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What is a Citation Search?
A Citation search reveals the number of times a particular article/author has been cited in other works (generally articles, but this depends on the database).
A citation search can also be useful when you are looking for a particular journal or year(s) of publication, but for general scholarship, the citation search is most often used to find the citation history of an article or author.
When you have a particular work which you intend to use for your research:
- You can consult the bibliographical information provided by that particular work. This is called "backward citation" or "citation mining."
- You can consult a citation index for that particular work and discover what other works referenced that particular work. This is called '"forward citation" or "citation searching."
The Distinction Between a "Reference" and a "Citation"
The concept of "citation indexing" was explained by Eugene Garfield in his paper, "The concept of citation indexing: A unique and innovative tool for navigating the research literature," in 1994. the following is a quote from Derek Price that Garfield uses to distinguish between a reference and a citation.
"It seems to me a great pity to waste a good technical term by using the words citation and reference interchangeably. I therefore propose and adopt the convention that if Paper R contains a bibliographic footnote using and describing Paper C, then R contains a reference to C, and C has a citation from R. The number of references a paper has is measured by the number of items in its bibliography as endnotes, footnotes, etc., while the number of citations a paper has is found by looking it up [in a] citation index and seeing how many other papers mention it." (qtd from Derek Price's Little Science, Big Science, p. 284) 1
Thus a work has a citation when it is used in another work.
A work has a reference when it uses other works.
- More information about the definition of a "citation search" can be found through this video on YouTube 2.
- While not entirely academic, (and it does not warn you about the credibility issues of Google Scholar), overall it proves a concise description of the citation search process.
Note: The name for executing a "citation search" varies greatly between databases. Some examples are: "Cited References," "Bibliography Search," "Cited Reference Search," etc.
Why is Citation Searching Helpful?
Citation searching primarily allows you to identify influential and seminal authors and works about a particular topic.
The number of times a single resource has been cited directly indicates its relevance in a particular field.
Citation searching reveals:
- (1) How a source has been used over time
- (2) What other resources relevant to a topic of research are available
- (3) Themes within or around a particular topic of research
How to Conduct a Citation Search
Citation Searching is most commonly used in the fields of the Sciences and the Social Sciences, however it can be beneficial to all fields of study.
Waidner-Spahr Library at Dickinson College currently subscribes to hundreds of different databases, only some of which provide the ability to conduct a citation search. As our subscriptions change yearly, this guide will demonstrate how to conduct a citation search in the most common and stable examples: EBSCO and Web of Science.
A "citation search" can only begin by first having an initial search term. This generally is either an author or the title of a particular work.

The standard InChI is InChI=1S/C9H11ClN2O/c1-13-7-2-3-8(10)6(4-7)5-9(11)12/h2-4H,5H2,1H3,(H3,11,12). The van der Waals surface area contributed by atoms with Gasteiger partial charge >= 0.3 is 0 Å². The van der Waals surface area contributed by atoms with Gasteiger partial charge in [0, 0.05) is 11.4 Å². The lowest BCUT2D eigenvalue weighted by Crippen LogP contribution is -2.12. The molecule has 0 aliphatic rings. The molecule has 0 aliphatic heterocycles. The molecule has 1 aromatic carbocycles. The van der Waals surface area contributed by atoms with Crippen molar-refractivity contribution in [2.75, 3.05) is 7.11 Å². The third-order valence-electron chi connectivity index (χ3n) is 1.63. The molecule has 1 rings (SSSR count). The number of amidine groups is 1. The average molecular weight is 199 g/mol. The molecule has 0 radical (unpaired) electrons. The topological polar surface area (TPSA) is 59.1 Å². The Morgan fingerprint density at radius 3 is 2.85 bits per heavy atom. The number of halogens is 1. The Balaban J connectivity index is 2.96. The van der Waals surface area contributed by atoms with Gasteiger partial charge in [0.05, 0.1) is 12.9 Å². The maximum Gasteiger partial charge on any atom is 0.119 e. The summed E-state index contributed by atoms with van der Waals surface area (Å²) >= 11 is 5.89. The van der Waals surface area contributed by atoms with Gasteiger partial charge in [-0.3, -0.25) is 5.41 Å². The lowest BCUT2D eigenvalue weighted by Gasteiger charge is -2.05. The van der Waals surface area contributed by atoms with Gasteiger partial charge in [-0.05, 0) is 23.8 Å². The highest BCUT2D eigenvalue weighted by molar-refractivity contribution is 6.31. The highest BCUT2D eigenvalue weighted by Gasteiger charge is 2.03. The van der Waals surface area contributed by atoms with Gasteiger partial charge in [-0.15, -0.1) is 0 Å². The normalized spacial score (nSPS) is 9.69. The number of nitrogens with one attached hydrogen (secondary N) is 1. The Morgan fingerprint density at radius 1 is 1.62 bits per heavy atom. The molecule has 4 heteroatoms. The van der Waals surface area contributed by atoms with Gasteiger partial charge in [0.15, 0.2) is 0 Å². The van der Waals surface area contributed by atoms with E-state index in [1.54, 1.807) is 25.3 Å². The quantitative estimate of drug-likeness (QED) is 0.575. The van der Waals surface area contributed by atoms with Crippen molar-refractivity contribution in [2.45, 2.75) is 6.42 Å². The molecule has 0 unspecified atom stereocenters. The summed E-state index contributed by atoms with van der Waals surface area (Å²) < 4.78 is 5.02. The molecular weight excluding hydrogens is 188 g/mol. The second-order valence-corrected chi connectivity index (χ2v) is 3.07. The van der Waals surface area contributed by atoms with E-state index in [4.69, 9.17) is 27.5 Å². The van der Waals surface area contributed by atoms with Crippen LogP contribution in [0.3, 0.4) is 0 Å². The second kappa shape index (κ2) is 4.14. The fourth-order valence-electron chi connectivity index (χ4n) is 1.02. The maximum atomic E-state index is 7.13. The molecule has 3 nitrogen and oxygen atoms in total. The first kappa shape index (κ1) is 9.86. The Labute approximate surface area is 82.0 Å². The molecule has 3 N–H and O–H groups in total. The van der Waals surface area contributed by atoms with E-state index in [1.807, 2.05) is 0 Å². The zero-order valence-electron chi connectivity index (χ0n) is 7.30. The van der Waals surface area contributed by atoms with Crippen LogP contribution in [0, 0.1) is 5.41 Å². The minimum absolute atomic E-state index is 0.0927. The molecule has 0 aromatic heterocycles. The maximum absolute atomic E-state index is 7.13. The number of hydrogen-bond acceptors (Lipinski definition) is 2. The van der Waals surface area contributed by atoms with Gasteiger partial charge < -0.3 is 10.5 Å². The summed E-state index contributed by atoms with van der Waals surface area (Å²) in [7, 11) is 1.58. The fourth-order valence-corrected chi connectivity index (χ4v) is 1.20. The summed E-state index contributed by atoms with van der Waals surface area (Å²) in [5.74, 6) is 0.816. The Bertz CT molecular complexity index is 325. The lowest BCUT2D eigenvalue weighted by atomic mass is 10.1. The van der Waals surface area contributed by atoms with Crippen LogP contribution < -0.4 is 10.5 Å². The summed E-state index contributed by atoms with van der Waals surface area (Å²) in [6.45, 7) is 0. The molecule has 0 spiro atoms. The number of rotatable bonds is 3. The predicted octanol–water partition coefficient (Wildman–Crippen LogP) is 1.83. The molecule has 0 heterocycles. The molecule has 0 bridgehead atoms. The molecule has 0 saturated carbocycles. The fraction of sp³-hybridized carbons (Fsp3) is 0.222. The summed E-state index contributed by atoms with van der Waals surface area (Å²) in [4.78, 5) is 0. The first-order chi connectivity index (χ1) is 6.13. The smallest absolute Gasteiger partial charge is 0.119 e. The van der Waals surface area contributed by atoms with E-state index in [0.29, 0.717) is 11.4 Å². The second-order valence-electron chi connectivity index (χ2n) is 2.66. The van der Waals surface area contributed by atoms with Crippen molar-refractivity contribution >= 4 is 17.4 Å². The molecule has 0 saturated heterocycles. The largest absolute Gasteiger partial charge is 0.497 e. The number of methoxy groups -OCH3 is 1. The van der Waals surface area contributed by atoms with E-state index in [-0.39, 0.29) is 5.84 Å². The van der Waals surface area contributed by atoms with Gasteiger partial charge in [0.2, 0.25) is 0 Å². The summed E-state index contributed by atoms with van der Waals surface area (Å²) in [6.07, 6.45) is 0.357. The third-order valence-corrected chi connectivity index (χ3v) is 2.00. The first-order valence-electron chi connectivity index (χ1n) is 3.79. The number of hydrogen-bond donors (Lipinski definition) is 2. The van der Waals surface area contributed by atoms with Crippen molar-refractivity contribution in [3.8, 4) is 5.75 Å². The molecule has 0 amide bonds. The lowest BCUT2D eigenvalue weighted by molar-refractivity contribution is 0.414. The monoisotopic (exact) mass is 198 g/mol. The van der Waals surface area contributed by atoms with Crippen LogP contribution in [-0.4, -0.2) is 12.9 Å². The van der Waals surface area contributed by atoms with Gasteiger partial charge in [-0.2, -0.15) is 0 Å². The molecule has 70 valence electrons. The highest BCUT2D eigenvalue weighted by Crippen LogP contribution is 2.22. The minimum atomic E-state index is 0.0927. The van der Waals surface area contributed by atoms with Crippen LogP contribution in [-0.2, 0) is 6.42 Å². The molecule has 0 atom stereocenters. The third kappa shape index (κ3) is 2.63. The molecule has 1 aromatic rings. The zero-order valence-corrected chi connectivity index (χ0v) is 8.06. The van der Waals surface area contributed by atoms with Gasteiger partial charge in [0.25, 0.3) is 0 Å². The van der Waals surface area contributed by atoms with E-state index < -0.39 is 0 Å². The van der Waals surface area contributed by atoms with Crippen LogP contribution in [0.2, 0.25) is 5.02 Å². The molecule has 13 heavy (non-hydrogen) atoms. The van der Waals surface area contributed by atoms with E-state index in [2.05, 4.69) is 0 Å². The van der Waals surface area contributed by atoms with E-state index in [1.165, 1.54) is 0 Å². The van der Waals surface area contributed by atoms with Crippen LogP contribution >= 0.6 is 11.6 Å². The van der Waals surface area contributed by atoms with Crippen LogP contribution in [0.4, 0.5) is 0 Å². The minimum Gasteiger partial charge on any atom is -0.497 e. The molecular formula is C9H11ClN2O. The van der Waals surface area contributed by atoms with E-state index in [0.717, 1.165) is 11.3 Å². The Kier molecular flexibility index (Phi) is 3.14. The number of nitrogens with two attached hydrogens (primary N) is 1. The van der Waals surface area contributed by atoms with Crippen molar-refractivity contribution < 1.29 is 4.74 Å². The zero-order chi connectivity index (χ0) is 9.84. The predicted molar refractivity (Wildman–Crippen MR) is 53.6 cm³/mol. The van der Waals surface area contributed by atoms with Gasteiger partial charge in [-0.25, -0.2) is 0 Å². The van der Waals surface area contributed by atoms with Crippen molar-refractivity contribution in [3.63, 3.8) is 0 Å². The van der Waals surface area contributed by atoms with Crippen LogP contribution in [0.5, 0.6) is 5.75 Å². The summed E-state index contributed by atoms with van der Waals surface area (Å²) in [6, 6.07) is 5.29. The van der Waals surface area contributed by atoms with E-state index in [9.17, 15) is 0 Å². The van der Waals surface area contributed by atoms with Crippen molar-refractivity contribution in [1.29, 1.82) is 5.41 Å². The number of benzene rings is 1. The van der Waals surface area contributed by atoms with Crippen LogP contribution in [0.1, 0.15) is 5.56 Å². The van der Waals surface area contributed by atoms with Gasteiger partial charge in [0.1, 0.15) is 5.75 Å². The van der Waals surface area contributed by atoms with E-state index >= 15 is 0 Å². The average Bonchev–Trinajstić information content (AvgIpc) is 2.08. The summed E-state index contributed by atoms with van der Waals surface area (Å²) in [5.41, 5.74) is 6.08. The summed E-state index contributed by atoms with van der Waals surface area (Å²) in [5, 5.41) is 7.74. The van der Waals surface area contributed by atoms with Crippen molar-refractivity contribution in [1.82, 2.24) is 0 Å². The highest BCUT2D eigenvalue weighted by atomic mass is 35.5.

You will search for a particular author or article/work.
1. IF you search for an author:
- A list of various works by that particular author will be generated.
- - Each of these will indicate the number of times that particular work has been cited by other works.
- - This allows you to see how prolific this particular author is in his/her field.
- - This allows you to see how the original author's work has been used, has affected his/her field, has developed over time.
- - This also will theoretically provide you with other potential sources to refer to for your own work.
2. If you search for a particular article/work:
- A list of various works that could be that particular work will be generated.
- - When you select a particular work, a list will generate populated by works which cited that selected work.
- - This allows you to see how influential a particular work is in a field of study
- - This allows you to see the various ways in which a single work is used, e.g. in other fields of study.
Below are specific examples of how to conduct these searches within Web of Science and EBSCO.
Web of Science
Web of Science predominantly maintains coverage over the Sciences and Social Sciences.
Citation Search on Web of Science
Above the Web of Science Banner, you will see a link labeled, "Cited Reference Search." Click it.
WoS standardizes the search terms for variants of the author name, journal name, and years of publications across its various databases, thus your search will be most effective using these search terms.
Once you conduct your search, a page will be generated with a list of possible works. The length of the list can be extensive if your search terms are not narrow enough. On this page you will view possible matches for your search, some brief citation information, and all the way on the right you will see the numbed of "times cited," or in this case, Citing Articles for that particular work.
From there, select the work(s) in which you are interested and click "Finish Search" at the bottom or top of the list. This will bring you to a new page that lists those "Citing Articles." These are automatically arranged from most recent to least recent. From this page, you can refine your search as needed.
Waidner-Saphr's Get It! Article Linker Button is on these pages so you will easily be able to collect the articles you desire.